COVID-19: Still Poorly Understood

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During the first few months of the coronavirus disease, it was being suggested that severe COVID-19 may represent a hyperimmune disorder, similar to secondary haemophagocytic lymphohistiocytosis (sHLH) and macrophage activation syndrome (MAS). Cytokine storm, elevated plasma levels, ferritin and inflammatory biomarkers are all typical signs of sHLH/MAS. But in many severe cases, T cells were found to be decreased, indicating T cell lymphopaenia may also be a prognostic marker to be considered when monitoring COVID-19 patients. sHLH occurs in around 4.3% of sepsis cases, and in COVID-19 patients with massive hyperinflammation, a diagnosis of sHLH/MAS may be appropriate.

 

More recently, COVID-19 has been compared with sepsis. Severe COVID-19 may represent a novel form of viral sepsis characterised by T cell deficiencies, systemic hyperinflammation and COVID-19-associated coagulopathy. However, there is a need for more investigation to understand the relationships between these clinical features and organ failure.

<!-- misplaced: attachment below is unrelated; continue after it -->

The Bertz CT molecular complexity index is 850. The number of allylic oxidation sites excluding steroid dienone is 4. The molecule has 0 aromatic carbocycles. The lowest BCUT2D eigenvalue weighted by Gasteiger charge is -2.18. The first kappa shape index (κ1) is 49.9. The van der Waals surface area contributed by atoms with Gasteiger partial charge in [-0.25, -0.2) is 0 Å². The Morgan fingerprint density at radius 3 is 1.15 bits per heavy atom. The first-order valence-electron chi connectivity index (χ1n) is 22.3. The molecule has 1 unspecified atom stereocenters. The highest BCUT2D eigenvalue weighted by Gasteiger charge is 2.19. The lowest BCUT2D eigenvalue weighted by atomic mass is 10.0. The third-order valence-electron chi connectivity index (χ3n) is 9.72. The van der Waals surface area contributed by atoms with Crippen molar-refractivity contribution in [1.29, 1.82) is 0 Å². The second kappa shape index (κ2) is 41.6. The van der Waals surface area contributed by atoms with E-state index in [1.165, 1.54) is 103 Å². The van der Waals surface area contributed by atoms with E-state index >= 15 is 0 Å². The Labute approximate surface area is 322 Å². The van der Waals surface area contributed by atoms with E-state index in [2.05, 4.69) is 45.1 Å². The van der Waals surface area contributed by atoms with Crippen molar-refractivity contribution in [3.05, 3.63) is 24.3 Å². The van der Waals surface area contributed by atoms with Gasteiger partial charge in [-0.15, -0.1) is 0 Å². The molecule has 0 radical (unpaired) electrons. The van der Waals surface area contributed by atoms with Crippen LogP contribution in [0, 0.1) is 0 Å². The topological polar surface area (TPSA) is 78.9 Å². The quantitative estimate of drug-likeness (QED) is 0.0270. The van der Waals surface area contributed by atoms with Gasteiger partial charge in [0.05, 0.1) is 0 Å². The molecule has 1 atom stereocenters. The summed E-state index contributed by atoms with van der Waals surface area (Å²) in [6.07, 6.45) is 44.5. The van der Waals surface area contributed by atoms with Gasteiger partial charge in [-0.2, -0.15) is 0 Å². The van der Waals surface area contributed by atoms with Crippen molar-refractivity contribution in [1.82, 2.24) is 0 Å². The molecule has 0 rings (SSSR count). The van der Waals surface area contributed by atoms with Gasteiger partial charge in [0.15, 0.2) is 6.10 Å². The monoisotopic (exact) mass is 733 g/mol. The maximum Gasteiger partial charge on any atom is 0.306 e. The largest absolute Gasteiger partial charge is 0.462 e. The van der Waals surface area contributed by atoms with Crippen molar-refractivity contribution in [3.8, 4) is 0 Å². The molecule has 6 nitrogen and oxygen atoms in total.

COVID-19 offers different clinical pictures in different patients, ranging from asymptomatic or mild infections in children and young adults to lethal sepsis-like illness in elderly patients. In younger patients, T cell immunity is more pronounced and active, which could explain the mild impact, but in the elderly, there is a decline in T cell functions, which could possibly be the reason for this condition often turning into a life-threatening disease.

 

With all these different clinical manifestations, it is important to develop a greater understanding of coronavirus disease. From hyperinflammatory features observed in sepsis, sHLH/MAS, and cytokine release syndrome to impaired T cell function, what is the common ground and which areas need to be targeted when determining an effective treatment approach? If we apply the effect T cells have in children and young adults, it might be possible to treat the disease by a reversal of T cell impairment, which would improve viral clearance and allow faster control of the infection.

 

SARS-COV-2 is a new pathogen with a sepsis-like manifestation. Its clinical characteristics, including hyperinflammation, T cell deficiencies, coagulation abnormalities, and organ dysfunction, are consistent with a diagnosis of viral sepsis, but there is still a need for more clarity so that effective treatment approaches can be developed and patient outcomes can improve.


Source: Critical Care

Image Credit: iStock


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References:

Riva G, Nasillo V, Tagliafico E et al. (2020) COVID-19: more than a cytokine storm. Crit Care 24, 549. doi.org/10.1186/s13054-020-03267-w

Published on : Fri, 2 Oct 2020



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Sepsis, Coronavirus, COVID-19, hyperinflammation, T cells COVID-19: Still Poorly Understood

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